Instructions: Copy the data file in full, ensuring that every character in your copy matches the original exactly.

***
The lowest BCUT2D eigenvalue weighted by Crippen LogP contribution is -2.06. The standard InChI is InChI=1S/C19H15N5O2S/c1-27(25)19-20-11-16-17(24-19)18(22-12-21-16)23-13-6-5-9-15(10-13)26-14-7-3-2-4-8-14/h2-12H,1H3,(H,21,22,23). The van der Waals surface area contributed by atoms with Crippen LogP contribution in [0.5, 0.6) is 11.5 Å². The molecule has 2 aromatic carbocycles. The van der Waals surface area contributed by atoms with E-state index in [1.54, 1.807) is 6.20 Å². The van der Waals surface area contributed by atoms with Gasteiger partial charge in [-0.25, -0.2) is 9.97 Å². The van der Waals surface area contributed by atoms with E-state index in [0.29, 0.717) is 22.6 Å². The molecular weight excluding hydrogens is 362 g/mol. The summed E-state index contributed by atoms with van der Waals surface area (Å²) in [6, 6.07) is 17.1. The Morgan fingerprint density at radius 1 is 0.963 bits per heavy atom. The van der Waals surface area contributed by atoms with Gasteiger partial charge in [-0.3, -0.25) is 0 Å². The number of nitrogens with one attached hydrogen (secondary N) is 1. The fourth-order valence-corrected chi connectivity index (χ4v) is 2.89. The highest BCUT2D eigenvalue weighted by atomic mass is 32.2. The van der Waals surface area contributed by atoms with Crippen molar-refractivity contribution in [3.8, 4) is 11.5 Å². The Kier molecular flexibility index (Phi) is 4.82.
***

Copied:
The lowest BCUT2D eigenvalue weighted by Crippen LogP contribution is -2.06. The standard InChI is InChI=1S/C19H15N5O2S/c1-27(25)19-20-11-16-17(24-19)18(22-12-21-16)23-13-6-5-9-15(10-13)26-14-7-3-2-4-8-14/h2-12H,1H3,(H,21,22,23). The van der Waals surface area contributed by atoms with Crippen LogP contribution in [0.5, 0.6) is 11.5 Å². The molecule has 2 aromatic carbocycles. The van der Waals surface area contributed by atoms with E-state index in [1.54, 1.807) is 6.20 Å². The van der Waals surface area contributed by atoms with Gasteiger partial charge in [-0.25, -0.2) is 9.97 Å². The van der Waals surface area contributed by atoms with E-state index in [0.29, 0.717) is 22.6 Å². The molecular weight excluding hydrogens is 362 g/mol. The summed E-state index contributed by atoms with van der Waals surface area (Å²) in [6, 6.07) is 17.1. The Morgan fingerprint density at radius 1 is 0.963 bits per heavy atom. The van der Waals surface area contributed by atoms with Gasteiger partial charge in [-0.3, -0.25) is 0 Å². The number of nitrogens with one attached hydrogen (secondary N) is 1. The fourth-order valence-corrected chi connectivity index (χ4v) is 2.89. The highest BCUT2D eigenvalue weighted by atomic mass is 32.2. The van der Waals surface area contributed by atoms with Crippen molar-refractivity contribution in [3.8, 4) is 11.5 Å². The Kier molecular flexibility index (Phi) is 4.82.